“If I speak of Vienna it must be in the past tense, as a man speaks of a woman he has loved and who is dead,” noted Erich von Stroheim (1885–1957) of the capital city of Austria. The Austrian actor and filmmaker of the silent movie era was quite right about Vienna being a city of the past. And not just a city of one past, but of many pasts. Vienna is notable for its layers of history built one on top of the other, the oldest Roman layers reaching as far down as nine meters below the ground level.

horse and carriage riding past palace in snowOur tour begins at Michaelerplatz where the Hofburg, the Habsburg’s imperial palace and the seat of power since the 13th century, dominates the square. Clockwise from the palace is the green and gray Loos House, designed by Austrian architect Adolf Loos (1870-1933). The building’s unadorned, modernist style caused such a stir that the emperor, Franz Joseph I (1830-­1916), refused to leave the palace by this gateway after its unveiling in 1910. On top of that, he also demanded that the drapes in all the windows in the Neue Burg wing of the palace be permanently drawn, so he could avoid glimpsing such, “an eyesore” in the vicinity of his imperial abode. In the center of the square is an excavation of 18th-century housing, medieval cellars, and Roman buildings; evidence of the city’s earliest history as a Roman legionary fort, when it was known as Vindobona.

From there, our tour continues down Kohlmarkt and the Graben, currently one of the city’s most fashionable shopping districts and home to such varied sights as a plague column commemorating the 17th-century outbreak of bubonic plague, a Baroque church, grand buildings in many different architectural styles, and the national architectural icon of Austria: Stephansdom. From here, you can see buildings in every direction designed by some of Austria’s most famed architects, including Otto Wagner (1841­-1918), whose Wiener Secessionist style (the city’s answer to Art Nouveau) stands in contrast to Loos’s restrained and unadorned creations.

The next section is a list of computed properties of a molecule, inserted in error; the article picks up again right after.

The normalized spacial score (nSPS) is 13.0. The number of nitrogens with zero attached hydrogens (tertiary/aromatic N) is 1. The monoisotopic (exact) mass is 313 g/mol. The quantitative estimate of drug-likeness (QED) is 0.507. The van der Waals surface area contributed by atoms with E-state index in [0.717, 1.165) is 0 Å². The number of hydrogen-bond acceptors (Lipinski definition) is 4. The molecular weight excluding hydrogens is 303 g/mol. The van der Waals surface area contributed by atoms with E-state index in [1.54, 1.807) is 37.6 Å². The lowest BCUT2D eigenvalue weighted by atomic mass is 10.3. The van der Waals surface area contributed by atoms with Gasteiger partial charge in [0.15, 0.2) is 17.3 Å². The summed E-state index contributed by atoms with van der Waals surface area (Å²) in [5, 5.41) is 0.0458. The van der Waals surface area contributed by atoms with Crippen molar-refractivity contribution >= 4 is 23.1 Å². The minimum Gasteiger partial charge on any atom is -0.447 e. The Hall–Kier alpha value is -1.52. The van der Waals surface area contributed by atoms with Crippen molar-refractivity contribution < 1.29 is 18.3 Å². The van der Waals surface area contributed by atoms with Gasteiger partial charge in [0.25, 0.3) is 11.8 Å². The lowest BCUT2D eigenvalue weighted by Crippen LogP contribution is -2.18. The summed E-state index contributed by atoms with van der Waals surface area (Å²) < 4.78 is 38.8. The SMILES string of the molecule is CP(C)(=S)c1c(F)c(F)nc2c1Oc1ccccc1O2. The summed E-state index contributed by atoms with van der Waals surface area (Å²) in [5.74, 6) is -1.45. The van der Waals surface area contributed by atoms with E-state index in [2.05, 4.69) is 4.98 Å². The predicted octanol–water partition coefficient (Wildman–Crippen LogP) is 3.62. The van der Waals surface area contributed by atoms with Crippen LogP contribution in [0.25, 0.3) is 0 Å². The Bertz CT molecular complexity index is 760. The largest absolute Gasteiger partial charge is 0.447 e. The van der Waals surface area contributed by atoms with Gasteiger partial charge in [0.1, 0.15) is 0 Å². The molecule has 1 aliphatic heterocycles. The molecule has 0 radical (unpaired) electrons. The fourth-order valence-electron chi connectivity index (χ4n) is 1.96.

tour guide pointing up and explaning something on cobbled streetFrom Stephansdom, we continue our walk to examine the quarter behind the cathedral, with narrow streets, where one still can feel the ambiance of old Vienna. Here we will also find places connected with famous names, like W.A. Mozart (1756-1791) who lived in this quarter during the last ten years of his life, or Prince Eugene of Savoy (1663-1736), who built his famous Winterpalace nearby.

We continue towards the State Opera House, touching Albertina Square where we find remnants of the old city walls and a famous art collection. Then we walk along the Ringstraße, the imperial boulevard built in the middle of the 19th century around the inner city after tearing down the city walls, where we find most of Vienna’s luxury hotels in old palaces. The Ringstraße celebrated its 150th anniversary in 2015. We continue our walk towards the Secession building and pass by the Viennese Naschmarkt, the colorful traditional food market where the Viennese meet to shop and eat!

Finally, we weave through the Museums ­Quartier and Maria­-Theresien­-Platz, home to the city’s largest concentration of museums, while discussing the present-day cultural, political, and economic orientations of Austria and its capital.

close-up of stone 2 stone sculpture figures looking at one another